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Media Centers on parade

Brand-name PC makers debut a host of new PCs that feature Microsoft's Media Center 2005 software.

PC makers, working with Microsoft, set course for consumers' living rooms on Tuesday, launching a slew of new Media Center PCs.

Dell, Gateway, Hewlett-Packard, Sony and Toshiba all introduced their latest Media Center PCs, wrapped around Microsoft's Windows XP Media Center 2005 operating system. The latest version of the multimedia-oriented OS features a special user interface for tasks such as playing movies.

While the latest Media Centers are PCs at heart, the manufacturers say the machines will function more like entertainment devices that can record, show TV programs, and play DVD movies or music CDs. However, unlike before, the machines will be more adept at acquiring and sharing files with other devices around the home.

Sony has outfitted its Vaio R series desktop
line to run Windows XP Media Center 2005.
As earlier reported, the updated version of the OS adds a number of new features including support for multiple TV tuners, allowing people to watch one channel while recording another. A new MSN tool lets customers schedule TV recordings over the Internet. Microsoft also announced PlaysForSure, which aims to ensure compatibility between different music players and online music services based on Microsoft Windows Media technology.

Microsoft and the PC makers hope the launch of Media Center 2005 will help drive interest in high-end PCs and spur sales of consumer electronics devices during the 2004 holiday season. However, economic uncertainties such as high oil prices make it difficult to forecast how well the holiday season will fare, analysts have said.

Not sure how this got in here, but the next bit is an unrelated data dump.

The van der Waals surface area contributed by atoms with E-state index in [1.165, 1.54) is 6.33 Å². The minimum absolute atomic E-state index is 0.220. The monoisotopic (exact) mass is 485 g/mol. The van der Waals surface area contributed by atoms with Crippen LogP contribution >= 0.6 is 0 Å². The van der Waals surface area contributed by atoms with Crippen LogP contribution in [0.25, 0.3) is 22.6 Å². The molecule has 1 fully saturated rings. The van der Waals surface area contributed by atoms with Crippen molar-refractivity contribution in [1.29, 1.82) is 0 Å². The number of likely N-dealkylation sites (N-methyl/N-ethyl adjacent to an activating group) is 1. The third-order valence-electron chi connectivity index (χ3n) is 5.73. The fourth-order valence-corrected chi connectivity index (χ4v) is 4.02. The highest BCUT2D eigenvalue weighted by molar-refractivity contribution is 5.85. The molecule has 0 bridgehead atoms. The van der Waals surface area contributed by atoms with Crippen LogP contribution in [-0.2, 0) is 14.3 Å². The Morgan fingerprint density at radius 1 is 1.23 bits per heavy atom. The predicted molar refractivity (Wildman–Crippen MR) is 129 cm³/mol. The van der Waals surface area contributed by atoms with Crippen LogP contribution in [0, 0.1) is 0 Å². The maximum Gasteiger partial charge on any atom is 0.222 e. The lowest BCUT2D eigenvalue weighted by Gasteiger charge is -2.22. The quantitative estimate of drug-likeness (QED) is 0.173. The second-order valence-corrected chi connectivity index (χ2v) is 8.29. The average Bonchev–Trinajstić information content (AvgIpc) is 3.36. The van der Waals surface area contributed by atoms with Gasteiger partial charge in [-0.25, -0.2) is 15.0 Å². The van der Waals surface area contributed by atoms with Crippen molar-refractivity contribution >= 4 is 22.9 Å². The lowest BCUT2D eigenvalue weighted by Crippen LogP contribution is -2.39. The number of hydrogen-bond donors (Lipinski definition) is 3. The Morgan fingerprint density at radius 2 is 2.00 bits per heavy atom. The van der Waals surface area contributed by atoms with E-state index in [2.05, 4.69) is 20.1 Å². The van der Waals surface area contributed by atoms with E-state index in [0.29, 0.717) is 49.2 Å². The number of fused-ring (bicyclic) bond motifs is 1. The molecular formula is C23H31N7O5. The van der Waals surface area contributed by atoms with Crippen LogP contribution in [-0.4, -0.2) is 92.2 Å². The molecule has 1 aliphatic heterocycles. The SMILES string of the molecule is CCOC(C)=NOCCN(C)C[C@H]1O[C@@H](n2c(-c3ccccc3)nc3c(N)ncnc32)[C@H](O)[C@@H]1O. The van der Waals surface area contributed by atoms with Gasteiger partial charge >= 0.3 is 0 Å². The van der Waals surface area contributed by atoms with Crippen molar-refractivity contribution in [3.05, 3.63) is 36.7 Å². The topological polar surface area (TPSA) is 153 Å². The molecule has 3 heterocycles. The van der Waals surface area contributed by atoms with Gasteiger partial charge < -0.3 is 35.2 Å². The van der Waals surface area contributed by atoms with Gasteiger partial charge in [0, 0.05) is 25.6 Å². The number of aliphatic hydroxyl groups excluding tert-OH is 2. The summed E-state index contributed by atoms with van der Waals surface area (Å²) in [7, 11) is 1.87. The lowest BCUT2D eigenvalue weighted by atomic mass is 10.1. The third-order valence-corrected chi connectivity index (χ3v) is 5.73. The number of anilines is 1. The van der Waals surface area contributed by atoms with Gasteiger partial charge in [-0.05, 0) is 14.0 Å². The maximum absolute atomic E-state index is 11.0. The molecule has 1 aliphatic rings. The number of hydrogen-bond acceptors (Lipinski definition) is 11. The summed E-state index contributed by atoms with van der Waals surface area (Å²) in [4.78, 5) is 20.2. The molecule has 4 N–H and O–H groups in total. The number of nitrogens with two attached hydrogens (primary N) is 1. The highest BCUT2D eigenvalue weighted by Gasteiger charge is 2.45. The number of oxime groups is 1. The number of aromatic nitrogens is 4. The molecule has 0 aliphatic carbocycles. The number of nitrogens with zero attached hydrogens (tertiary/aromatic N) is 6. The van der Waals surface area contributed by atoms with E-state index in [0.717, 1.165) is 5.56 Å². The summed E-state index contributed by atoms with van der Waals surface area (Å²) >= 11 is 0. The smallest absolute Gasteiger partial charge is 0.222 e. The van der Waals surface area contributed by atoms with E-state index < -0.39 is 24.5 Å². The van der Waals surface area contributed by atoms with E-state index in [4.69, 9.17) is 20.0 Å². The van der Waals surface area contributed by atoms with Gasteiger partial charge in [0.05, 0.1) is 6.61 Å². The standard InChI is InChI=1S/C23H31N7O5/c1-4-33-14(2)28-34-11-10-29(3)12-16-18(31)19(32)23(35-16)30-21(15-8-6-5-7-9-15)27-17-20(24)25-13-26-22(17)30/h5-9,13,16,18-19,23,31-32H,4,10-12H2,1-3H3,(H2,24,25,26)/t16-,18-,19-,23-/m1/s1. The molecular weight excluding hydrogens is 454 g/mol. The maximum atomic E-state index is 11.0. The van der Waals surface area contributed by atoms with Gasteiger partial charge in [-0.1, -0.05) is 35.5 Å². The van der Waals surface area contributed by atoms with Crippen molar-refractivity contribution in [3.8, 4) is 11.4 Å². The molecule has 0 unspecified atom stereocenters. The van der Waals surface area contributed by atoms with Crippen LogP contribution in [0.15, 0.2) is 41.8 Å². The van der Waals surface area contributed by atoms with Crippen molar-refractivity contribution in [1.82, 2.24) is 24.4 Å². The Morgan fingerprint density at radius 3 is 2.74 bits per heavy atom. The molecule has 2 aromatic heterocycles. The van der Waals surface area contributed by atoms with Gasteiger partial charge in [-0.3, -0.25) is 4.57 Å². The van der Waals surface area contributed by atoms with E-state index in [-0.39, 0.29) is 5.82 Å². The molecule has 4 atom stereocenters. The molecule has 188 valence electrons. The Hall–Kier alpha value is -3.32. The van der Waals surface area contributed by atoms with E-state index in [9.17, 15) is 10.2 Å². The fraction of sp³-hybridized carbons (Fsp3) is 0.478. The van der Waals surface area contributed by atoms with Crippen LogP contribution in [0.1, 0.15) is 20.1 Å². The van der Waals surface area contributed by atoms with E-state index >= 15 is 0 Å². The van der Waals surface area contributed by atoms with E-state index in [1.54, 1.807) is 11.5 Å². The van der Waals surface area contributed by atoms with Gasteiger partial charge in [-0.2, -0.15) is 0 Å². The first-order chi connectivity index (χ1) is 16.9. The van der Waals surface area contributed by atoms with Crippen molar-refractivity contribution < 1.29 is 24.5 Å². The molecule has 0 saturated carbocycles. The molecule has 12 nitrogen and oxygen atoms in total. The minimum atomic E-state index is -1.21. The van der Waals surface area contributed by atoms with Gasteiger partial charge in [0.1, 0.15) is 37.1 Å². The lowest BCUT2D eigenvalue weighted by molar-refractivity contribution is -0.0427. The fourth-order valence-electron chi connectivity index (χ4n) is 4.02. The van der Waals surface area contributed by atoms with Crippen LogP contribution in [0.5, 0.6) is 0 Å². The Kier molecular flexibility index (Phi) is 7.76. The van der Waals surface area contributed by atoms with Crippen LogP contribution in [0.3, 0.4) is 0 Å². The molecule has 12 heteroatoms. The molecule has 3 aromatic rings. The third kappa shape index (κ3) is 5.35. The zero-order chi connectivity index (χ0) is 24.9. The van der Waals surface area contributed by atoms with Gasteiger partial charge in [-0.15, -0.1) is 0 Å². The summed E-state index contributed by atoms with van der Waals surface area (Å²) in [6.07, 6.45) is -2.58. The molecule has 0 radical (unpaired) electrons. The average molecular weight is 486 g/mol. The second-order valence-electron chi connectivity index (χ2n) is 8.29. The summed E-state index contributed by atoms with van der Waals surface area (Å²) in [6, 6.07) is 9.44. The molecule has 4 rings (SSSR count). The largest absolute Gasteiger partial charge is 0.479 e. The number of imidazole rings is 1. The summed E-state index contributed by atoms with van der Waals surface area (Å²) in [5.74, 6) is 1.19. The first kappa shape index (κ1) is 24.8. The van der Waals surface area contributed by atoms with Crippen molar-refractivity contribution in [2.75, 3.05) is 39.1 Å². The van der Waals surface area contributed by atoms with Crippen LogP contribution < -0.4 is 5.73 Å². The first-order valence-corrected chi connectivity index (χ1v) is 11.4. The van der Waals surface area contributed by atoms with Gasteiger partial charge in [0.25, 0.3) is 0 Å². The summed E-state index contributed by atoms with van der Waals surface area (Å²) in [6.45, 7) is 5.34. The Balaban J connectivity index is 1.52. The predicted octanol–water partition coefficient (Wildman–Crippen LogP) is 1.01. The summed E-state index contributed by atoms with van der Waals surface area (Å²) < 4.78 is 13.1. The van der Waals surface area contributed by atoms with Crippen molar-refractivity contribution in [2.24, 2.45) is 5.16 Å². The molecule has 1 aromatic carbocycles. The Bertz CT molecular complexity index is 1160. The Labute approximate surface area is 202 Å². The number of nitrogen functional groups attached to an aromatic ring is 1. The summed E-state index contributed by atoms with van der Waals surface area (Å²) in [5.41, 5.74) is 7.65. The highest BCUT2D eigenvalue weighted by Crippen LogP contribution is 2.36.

Manufacturers are counting on feature-packed desktops and notebooks, some with two TV tuners, to help lure customers. Most of the new Media Center models are based on high-end desktops and will cost somewhere between $1,000 and $2,000. However, some desktop models will cost less than $1,000 thanks to new licensing terms from Microsoft that allow Media Centers to come without a tuner. Although TV recording continues to be a major focus of Media Center, Microsoft decided to allow computer makers to delete a TV tuner in order to offer lower prices.

This year, Dell, Gateway, HP and other players such as Linksys have introduced companion devices for Media Center PCs, including MP3 players, PDAs (personal digital assistants) and so-called Media Center Extenders, that tie in to Media Center functions. Media Center Extenders can stream content stored on Media Center to other devices, such as a television, using wireless or wired networking.

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Dell started off its Media Center hardware parade by offering the OS as an option on two of its two higher-priced Dimension consumer desktops, the Dimension 8400 and Dimension XPS. A bare-bones Dimension 8400 with the Media Center 2005 software and an Intel Pentium 4 will start at about $1,140, Dell said.